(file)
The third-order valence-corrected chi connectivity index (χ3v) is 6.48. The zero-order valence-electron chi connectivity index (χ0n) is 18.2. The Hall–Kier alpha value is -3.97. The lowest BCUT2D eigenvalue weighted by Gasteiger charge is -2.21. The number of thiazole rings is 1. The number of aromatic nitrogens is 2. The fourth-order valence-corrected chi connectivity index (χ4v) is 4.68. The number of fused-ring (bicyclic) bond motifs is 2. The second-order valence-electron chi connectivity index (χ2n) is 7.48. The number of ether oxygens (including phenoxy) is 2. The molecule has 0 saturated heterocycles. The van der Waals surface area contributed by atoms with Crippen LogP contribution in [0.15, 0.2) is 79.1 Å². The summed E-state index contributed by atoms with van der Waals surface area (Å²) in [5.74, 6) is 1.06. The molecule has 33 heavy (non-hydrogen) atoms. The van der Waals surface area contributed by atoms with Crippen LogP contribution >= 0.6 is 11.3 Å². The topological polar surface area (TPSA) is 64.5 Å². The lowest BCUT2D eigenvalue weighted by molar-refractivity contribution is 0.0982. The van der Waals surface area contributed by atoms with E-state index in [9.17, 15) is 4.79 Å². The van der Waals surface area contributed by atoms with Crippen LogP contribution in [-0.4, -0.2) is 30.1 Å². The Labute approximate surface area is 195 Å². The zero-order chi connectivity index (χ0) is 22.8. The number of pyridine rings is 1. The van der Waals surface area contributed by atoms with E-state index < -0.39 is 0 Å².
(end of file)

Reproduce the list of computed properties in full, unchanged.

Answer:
The third-order valence-corrected chi connectivity index (χ3v) is 6.48. The zero-order valence-electron chi connectivity index (χ0n) is 18.2. The Hall–Kier alpha value is -3.97. The lowest BCUT2D eigenvalue weighted by Gasteiger charge is -2.21. The number of thiazole rings is 1. The number of aromatic nitrogens is 2. The fourth-order valence-corrected chi connectivity index (χ4v) is 4.68. The number of fused-ring (bicyclic) bond motifs is 2. The second-order valence-electron chi connectivity index (χ2n) is 7.48. The number of ether oxygens (including phenoxy) is 2. The molecule has 0 saturated heterocycles. The van der Waals surface area contributed by atoms with Crippen LogP contribution in [0.15, 0.2) is 79.1 Å². The summed E-state index contributed by atoms with van der Waals surface area (Å²) in [5.74, 6) is 1.06. The molecule has 33 heavy (non-hydrogen) atoms. The van der Waals surface area contributed by atoms with Crippen LogP contribution >= 0.6 is 11.3 Å². The topological polar surface area (TPSA) is 64.5 Å². The lowest BCUT2D eigenvalue weighted by molar-refractivity contribution is 0.0982. The van der Waals surface area contributed by atoms with E-state index in [9.17, 15) is 4.79 Å². The van der Waals surface area contributed by atoms with Crippen LogP contribution in [-0.4, -0.2) is 30.1 Å². The Labute approximate surface area is 195 Å². The zero-order chi connectivity index (χ0) is 22.8. The number of pyridine rings is 1. The van der Waals surface area contributed by atoms with E-state index < -0.39 is 0 Å².